Ahmed v Secretary of State for the Home Department, Court of Appeal - Civil Division, March 07, 2017, [2017] EWCA Civ 118

Issuing Organization:Civil Division
Actores:Ahmed v Secretary of State for the Home Department
Resolution Date:March 07, 2017

Case No: C2/2014/1149

Neutral Citation Number: [2017] EWCA Civ 118



Upper Tribunal Judge Gleeson


Royal Courts of Justice

Strand, London, WC2A 2LL

Date: 07/03/2017

Before :




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Between :

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Mr Basharat Ali (instructed by Aman Solicitors Advocates) for the Appellant

Mr John Paul Waite (instructed by Government Legal Department) for the Respondent

Hearing date: 7th February 2017

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  1. This is an appeal against a decision of the Upper Tribunal (Immigration and Asylum Chamber) (UTIAC) of 12th March 2014 refusing permission to claim judicial review of a decision by the Secretary of State for the Home Department (SSHD), set out in a letter dated 23rd July 2013, refusing the appellant's application for leave to remain in the United Kingdom. Appeals by the appellant's wife and three adult sons were dependent on this appeal. The three sons now have leave to remain in the UK. Two daughters are settled in the UK; they are married to British citizens. The appeal proceeded on behalf of the appellant and his wife only.

  2. The original grounds of appeals were expansive. Permission was granted on a single ground, that is whether in coming to her decision the Upper Tribunal judge failed to consider a relevant factor under Article 8 (this being a case where the appellant could not succeed under the Immigration Rules). The relevant factor is described on the appellant's behalf as an ``historic injustice''. It is the appellant's case that had the Upper Tribunal judge given proper consideration to that issue, she would have been bound to grant permission to claim judicial review and the Secretary of State would have been required in due course to reconsider the matter.

  3. The grant of permission to appeal in February 2015 prompted the respondent to reconsider the appellant's position and a further decision letter was written on 6th November 2015. As a result this appeal, listed for mid November 2015, was adjourned by consent. The appellant was given 28 days to review his appeal in the light of the letter. By paragraph 4 of the consent order it was ordered ``if the appellant decides to pursue this appeal then he must file and serve amended grounds of appeal within 28 days of this order.'' The appeal is pursued. The document headed ``Amended grounds of appeal'' includes grounds for judicial review of the decision letter of 6th November 2015. Those grounds were pursued in the amended skeleton argument.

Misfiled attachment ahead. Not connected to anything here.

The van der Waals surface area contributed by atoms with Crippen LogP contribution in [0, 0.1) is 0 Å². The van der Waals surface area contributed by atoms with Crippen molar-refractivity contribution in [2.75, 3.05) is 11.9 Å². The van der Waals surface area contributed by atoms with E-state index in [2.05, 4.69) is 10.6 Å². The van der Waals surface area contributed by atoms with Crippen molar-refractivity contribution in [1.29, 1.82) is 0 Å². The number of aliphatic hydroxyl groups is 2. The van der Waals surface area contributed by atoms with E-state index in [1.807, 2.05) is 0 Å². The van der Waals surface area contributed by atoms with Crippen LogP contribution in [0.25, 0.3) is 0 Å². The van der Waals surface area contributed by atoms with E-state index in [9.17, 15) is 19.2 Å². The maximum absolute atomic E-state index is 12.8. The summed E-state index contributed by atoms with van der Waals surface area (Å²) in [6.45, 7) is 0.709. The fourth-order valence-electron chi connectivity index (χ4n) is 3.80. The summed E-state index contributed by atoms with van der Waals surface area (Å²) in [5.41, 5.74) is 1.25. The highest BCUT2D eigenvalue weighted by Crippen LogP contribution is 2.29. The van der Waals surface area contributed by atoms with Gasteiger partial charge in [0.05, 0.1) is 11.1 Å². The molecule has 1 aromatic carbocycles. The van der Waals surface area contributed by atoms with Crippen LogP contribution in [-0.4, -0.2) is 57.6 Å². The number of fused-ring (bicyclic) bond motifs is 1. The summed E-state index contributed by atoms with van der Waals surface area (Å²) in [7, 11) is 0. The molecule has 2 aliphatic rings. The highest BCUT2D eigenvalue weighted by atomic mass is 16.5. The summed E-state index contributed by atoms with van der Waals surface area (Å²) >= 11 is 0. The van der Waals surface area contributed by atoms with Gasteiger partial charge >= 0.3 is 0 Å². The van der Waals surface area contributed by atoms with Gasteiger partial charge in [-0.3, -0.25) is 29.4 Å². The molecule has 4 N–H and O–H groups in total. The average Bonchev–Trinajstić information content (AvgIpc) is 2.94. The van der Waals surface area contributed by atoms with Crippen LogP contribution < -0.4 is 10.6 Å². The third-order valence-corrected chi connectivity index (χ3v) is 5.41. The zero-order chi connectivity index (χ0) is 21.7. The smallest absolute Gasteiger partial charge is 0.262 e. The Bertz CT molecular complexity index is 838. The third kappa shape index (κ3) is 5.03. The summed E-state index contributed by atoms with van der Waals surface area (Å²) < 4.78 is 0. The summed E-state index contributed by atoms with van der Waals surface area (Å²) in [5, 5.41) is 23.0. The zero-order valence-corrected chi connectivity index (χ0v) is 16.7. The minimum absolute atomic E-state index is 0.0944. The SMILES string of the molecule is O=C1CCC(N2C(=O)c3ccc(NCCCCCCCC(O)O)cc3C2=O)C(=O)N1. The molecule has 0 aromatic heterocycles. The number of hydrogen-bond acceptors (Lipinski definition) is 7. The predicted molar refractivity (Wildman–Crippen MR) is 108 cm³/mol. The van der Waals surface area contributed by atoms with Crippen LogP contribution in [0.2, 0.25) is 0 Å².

4. I am satisfied that the grounds for judicial review of the decision of 6th November 2015 are not arguable for the reasons I set out later in this judgment. A grant of permission to serve Amended Grounds of Appeal does not, in my view, include permission to serve grounds for a claim for judicial review in respect of a new decision, still less permission to argue those grounds. We considered the grounds so as to bring finality to litigation which has gone on for far too long but it should not be thought that this is the usual course. In this case it meant the time of the court was wasted considering unarguable grounds which had not previously been subject to the filter of permission. This is a road now very well and very recently travelled, see, in particular, the judgments of Underhill and Beatson LJJ in Caroopen and others v SSHD [2016] EWCA Civ 1307, in particular at paragraphs 54, 58, 92 and 93 of the judgments where it is observed that a pragmatic approach prevails in the Administrative Court notwithstanding judgments of this court deprecating ``rolling judicial review'' (see for example the decision of this court in R (Tesfay and others) v SSHD [2016] EWCA Civ 415 at paragraphs 76-83.

  5. Where, rather than or in addition to seeking permission to amend grounds of appeal, a litigant may want to add a claim for judicial review in respect of a later decision this must be made clear to the judge being asked to grant permission to amend the grounds of appeal so that consideration may be given to whether the question of permission should be considered before the hearing of the appeal.


  6. The appellant was born in Pakistan in 1961. He and his mother joined his father in this country in 1963. His two sisters were born here. According to the witness statement of Mr Mohammed, a family friend who lives in this country, the appellant's mother moved back to Pakistan...

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